India on Sunday nudged the G20 to ensure finances and technology worth $100 billion are made available for countries to pursue clean energy during their development, and pushed for its proposal for a grand alliance of solar-rich nations to make this key source of green power an integral part of people’s lives.
“At G20, we can play an effective role in supporting the multilateral goals of increasing research and development to develop affordable renewable energy. We must also ensure finance and technology is available to meet the universal global aspiration for clean energy,” Prime Minister Narendra Modi told the G20 summit in Antalya, Turkey.
“We must meet the target of $100-billion goal per year by 2020,” said the prime minister in this Mediterranean resort, ahead of the crucial meeting of the Conference of Parties (COP) in Paris from November 30 to December 11, under the aegis of the United Nations Framework Convention on Climate Change.
The prime minister, who arrived in Antalya (Turkey) late Saturday from London, said India itself has agreed to do its bit for a clean-green world.
This, by committing an additional capacity of 175 GW of renewable energy by 2022, cutting subsidies on fossil fuels, taxing the use of coal, and setting up a National Clean Energy Fund of $3 billion to promote clean technologies.
He said such a firm commitment was also made in its own Intended Nationally Determined Contributions for the Paris talks, in which New Delhi has pledged to cut emission levels by 33-35 percent over the next 15 years in an ambitious, fair and balanced commitment to protect the environment, married to the country’s own agenda for sustainable development.
“We should shift from ‘carbon credit’ towards ‘green credit’. When we speak of targets, we must not only reduce the use of fossil fuel, but also moderate our lifestyle. Development in harmony with nature is the goal of my proposal to launch, along with French President (François) Hollande, an alliance of solar-rich countries at the time of COP-21 meeting.”
India is proposing what is called an International Agency for Solar Technologies and Applications (INSTA) to bring together nearly 125 countries rich in solar resources that lie between tropics of Cancer and Capricorn, notable from Africa and Asia, to pursue this clean, perennial and sustainable source of energy.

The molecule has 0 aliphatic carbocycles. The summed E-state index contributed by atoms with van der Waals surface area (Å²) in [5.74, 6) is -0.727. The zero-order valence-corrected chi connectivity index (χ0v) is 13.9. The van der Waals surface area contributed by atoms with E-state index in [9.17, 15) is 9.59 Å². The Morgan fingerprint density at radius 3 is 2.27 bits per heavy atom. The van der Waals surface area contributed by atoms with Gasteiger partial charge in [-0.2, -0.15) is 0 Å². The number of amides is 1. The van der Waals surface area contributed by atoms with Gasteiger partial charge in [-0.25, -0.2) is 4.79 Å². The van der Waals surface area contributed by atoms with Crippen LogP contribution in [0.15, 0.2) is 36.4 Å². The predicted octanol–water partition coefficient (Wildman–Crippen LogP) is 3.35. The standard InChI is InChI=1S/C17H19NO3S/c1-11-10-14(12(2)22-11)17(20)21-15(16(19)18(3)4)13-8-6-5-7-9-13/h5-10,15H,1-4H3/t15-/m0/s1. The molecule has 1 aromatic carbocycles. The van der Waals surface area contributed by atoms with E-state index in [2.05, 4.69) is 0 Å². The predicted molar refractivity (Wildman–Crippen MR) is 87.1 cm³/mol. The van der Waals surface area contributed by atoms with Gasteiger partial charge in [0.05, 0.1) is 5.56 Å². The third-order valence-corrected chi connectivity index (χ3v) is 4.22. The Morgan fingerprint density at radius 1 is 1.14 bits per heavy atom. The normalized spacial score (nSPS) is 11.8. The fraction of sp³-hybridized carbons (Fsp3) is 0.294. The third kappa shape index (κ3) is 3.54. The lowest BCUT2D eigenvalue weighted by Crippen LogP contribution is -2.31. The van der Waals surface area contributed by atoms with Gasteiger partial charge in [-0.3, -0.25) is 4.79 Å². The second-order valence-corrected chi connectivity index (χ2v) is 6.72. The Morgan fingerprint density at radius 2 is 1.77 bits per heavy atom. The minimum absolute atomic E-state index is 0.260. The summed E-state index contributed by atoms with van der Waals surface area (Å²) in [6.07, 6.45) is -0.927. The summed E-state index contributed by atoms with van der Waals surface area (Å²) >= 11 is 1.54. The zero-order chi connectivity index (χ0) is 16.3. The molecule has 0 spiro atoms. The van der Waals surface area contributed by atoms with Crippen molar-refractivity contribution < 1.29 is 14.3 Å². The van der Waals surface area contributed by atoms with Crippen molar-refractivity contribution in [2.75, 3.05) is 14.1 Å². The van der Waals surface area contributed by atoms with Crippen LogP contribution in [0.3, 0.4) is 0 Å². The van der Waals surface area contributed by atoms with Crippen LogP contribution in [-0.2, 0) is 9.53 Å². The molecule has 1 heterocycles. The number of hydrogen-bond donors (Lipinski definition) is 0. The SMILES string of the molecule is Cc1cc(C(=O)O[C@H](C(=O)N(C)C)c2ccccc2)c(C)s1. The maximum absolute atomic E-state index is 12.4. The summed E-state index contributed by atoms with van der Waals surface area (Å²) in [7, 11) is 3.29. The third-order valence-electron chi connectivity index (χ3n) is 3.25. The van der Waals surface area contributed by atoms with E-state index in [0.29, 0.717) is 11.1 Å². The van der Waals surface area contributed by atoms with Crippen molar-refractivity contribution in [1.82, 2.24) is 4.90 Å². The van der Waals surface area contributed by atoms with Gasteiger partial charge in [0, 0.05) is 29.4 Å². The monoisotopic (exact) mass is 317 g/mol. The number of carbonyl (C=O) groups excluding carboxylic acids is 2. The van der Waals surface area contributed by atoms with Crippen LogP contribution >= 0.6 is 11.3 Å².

The Indian prime minister also pointed towards some shortfalls in what G20 had agreed last year — to raise the collective gross domestic product by an additional 2 percent by 2018.
He also alluded that little was done to encourage the developing world, that had the potential to help realise this goal.
“I propose that we consider how G20 can build support systems that focus on countries with maximum growth potential, help address specific bottlenecks there and facilitate implementation of country strategies,” Modi said, adding that the focus must be on infrastructure as agreed in their previous summit in Brisbane.
As for India, the prime minister said growth was being promoted by investing in skills for new and better jobs and physical infrastructure, as also with the world’s largest financial inclusion programme and some bold economic reforms.
He said a 7.5 percent growth was its achievement. “Given our size and scale, India can become a pillar of global growth and stability.”
The Indian prime minister also appealed for easier and cheaper global norms for money transfers to emerging economies.
“Remittances are a key source of income for households and support for economies in developing countries. We should define a target date before 2030 to reduce the high costs of transferring remittances.”
Besides India and Turkey, the G20 comprises Argentina, Australia, Britain, Brazil, Canada, China, France, Germany, Indonesia, Italy, Japan, Mexico, Russia, Saudi Arabia, South Africa, South Korea, the US and the European Union.
Originally formed at the level of finance ministers and central bank governors in 1999 after the East Asian economic crisis, the G20 assumed significance after its elevation to a summit-level forum in 2008, following the global financial crisis.